James Garner, who died on July 19 at the age of 86, was quintessentially modern (in the best sense of the term), masculine and American.
His screen persona was easygoing, strong and resolute, whether portraying a player in TV’s Maverick or opposite the indomitable Doris Day in The Thrill of it All and Move Over, Darling (both 1963). His dark Indian handsomeness perfectly fit heroic, military roles in The Great Escape and The Americanization of Emily and Garner exuded masculinity without coming off as brooding, tortured or macho like some of his tough guy peers. He conveyed the sense he could knock an adversary out with a single punch while equally portraying a subtle quality that he’d only do so upon his own independent judgment that taking a swing was warranted, was his decision alone and that he would do so almost always as a last resort.
Blending comedy and drama and making it look seamlessly integrated, the Korean War veteran kept his most challenging roles grounded in reality with an intensity rarely seen among actors of his type, caliber and range. In The Children’s Hour, he plays a doctor in love with one of the female teachers accused of lesbianism in Lillian Hellman’s story of friendship and persecution, yet he does so deftly without overwhelming the tale and all while adding depth to every scene. It’s a small, serious and crucial role which delivers an early glimpse at his ability to play men of the mind.
He played off forbidden sexual orientation again in 1972’s They Only Kill Their Masters with June Allyson and fabulously as the object of Julie Andrews’ sexual impersonator’s affections in Victor/Victoria (1982) after returning to television as the title’s reformed criminal character in NBC’s successful crime comedy-drama The Rockford Files. By then, his charisma, dry wit and physical attractiveness were a tonic for troubled times and became popular in the culture, parlaying into an endorsement deal for a commercial series about Polaroid’s cameras featuring Mariette Hartley.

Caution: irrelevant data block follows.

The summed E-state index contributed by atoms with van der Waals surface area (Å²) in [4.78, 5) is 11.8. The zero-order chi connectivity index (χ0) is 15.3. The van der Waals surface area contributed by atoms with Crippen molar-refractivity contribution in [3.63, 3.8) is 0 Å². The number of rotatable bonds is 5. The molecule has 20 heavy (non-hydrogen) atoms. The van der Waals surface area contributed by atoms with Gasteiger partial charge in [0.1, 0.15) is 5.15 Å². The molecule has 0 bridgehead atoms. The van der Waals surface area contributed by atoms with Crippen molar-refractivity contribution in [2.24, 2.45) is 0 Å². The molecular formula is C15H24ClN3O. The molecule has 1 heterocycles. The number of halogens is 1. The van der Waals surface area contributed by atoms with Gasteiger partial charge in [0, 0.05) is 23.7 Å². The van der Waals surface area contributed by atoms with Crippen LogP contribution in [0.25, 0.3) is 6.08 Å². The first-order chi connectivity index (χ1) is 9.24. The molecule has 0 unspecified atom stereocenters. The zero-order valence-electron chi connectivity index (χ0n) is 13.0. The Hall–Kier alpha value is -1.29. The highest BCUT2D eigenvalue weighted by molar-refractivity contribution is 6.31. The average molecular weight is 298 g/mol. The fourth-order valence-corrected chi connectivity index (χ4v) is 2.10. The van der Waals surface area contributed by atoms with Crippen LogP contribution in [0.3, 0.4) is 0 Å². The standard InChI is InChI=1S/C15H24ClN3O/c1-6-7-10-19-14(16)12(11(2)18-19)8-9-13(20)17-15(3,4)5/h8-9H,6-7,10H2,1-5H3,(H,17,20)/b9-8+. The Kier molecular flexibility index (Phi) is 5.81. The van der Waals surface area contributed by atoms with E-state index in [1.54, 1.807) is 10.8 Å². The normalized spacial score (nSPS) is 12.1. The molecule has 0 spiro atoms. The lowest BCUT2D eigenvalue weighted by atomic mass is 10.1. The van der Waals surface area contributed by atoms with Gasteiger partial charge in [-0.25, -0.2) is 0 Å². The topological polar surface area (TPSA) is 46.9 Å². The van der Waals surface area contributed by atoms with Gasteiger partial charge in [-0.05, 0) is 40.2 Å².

James Garner’s humor was always sharp, not snide. His persona was a bit jaded, not cynical. He was never depraved. His characters were always smart, attuned to reality and ultimately interested in achieving some higher value, whether helping a troubled friend on Rockford or stepping up to help the helpless, as he did in trying to rescue Donald Pleasance’s blind man in The Great Escape, a role which capably demonstrates his skill in combining the qualities of a big and tall friendly U.S. soldier with a modern sensibility to be the non-conformist who is confident to take on a task no one else will dare attempt and to do so with humor, grace and kindness. Garner played some variation of this unique mixture in many dimensional performances; in Grand Prix (1966), Skin Game (1971), Murphy’s Romance (1985), the CBS medical drama Chicago Hope, Space Cowboys (2000), Divine Secrets of the Ya-Ya Sisterhood (2002), and, of course, as Duke in The Notebook (2004). He was like a more modern, enlightened version of Clark Gable or Douglas Fairbanks, Jr.
James Garner had the movie star looks, charm and larger than life heroism. But he possessed a distinctly American characteristic of wanting to do what’s right even when doing what’s right is not obvious. With his body, eyes and tone of voice, he expressed an attitude of ‘to hell with what others think’ in each climactic scene with just the right degree of Devil-may-care and heroism to make the conflict resolution seem jovial, serious and never without the top value clearly at stake – with the dilemma never taken lightly, unseriously or undertaken as a trivial or reckless gesture. That he acted with an exact balance of ease and self-confidence is why his death is widely impacting people who live in an age when men of action, reason and joie de vivre are especially rare, particularly in pictures.
He wrote his memoirs with Jon Winokur a few years ago (read my review here) and capped off a remarkable career with the equally remarkable story of triumph in his personal life over an evil stepmother who physically, sexually and in all ways abused the Garner children. That James Garner chose to come out and speak up is an honest, strong testament from an amazingly talented and entertaining artist. Now that he is gone, it is perhaps better known that he also embodied the virtues of characters he portrayed. This makes watching his screen performances more rewarding.
May James Garner rest in peace.